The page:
Such music touches the emotions, often in a profound way: it is meant to. If Praise and Worship did not create fuzzy feelings, it would not be so popular. Perhaps you think, “It’s not that bad. After all, it only sounds like the ‘soft’ stuff.” Is our God the kind of god that is sung to as a woman being seduced by a man? Is God adored in Scripture with soft caresses and tender kisses? Is eroticism acceptable worship? Praise and Worship stirs the emotions– but which emotions; and are those emotions properly worshipful of God? Oh if only our emotions could be touched by James 4:4, “Adulterers and adulteresses! Do you not know that friendship with the world is enmity with God? Whoever therefore wants to be a friend of the world makes himself an enemy of God.”

God is not glorified by his enemies. And He is neither praised nor worshiped by the vast majority of Praise and Worship music.


[1]http://www.time.com/time/magazine/article/0,9171,1561156,00.html (Unless noted otherwise, all quotes in this Music Notes from this source.)

[2] (1 Cor. 2:15; Phil. 1:9-11; 1 Thess. 5:21; Heb. 5:14; 1 John 4:1).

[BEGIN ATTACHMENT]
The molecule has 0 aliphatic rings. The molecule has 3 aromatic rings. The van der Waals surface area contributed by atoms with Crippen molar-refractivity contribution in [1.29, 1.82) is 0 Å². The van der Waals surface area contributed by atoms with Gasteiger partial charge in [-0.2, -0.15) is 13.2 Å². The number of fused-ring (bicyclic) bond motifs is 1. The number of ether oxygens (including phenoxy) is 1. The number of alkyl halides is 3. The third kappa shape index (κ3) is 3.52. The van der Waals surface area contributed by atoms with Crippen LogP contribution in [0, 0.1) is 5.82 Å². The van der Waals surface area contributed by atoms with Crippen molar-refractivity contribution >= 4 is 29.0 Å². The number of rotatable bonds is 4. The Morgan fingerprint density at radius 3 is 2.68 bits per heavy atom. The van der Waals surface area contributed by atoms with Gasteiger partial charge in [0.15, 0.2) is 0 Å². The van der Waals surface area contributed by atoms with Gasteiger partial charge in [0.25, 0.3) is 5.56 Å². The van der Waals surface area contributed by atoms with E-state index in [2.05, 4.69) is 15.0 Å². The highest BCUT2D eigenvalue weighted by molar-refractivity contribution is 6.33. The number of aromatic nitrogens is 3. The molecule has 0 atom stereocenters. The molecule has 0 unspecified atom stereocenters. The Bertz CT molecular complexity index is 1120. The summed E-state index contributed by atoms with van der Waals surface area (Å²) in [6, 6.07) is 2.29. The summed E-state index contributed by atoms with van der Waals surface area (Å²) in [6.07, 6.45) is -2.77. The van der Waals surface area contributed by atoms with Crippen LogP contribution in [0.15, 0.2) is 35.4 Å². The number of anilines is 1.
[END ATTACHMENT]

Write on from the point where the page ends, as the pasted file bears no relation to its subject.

[3]R.W.S. Mendl, The Divine Quest in Music, (London: Rockliff Publishing, 1957), 63.

Should a Christian Sing “I’m Proud to Be an American (God Bless the U.S.A.)”?

A few weeks ago asked me what I thought about the Lee Greenwood song, “Proud to be an American.”  Particularly in reference to a church choir singing it.  There were the thoughts I shared.

Proud To Be An American
The sentiment of the title violates Jer. 9:23-24; 1 Cor. 1:31; 2 Cor. 10:17; Gal 6:14 which teach that the believer boasts only in the Lord and the cross of Christ. These Scriptures apply every time the chorus is sung, and the line later, “There’s pride in every American heart.”

If tomorrow all the things were gone,
I’d worked for all my life.
And I had to start again,
with just my children and my wife.

This verse demonstrates that the author was not living a biblically obedient, Spirit filled life.  Obedient believers are to seek first God’s kingdom (Matt. 6:33); are not to labor for the food that perishes (John 6:27); or build their lives on wood, hay, and stubble (1 Cor. 3:9-17).  An obedient Christian could not sing this lyric honestly because if he was living obediently nothing that he had worked for his whole life could ever be taken away!  I would think that a person who wanted to be obedient would not desire to sing this since it implies a life that is lived according to the world’s value system.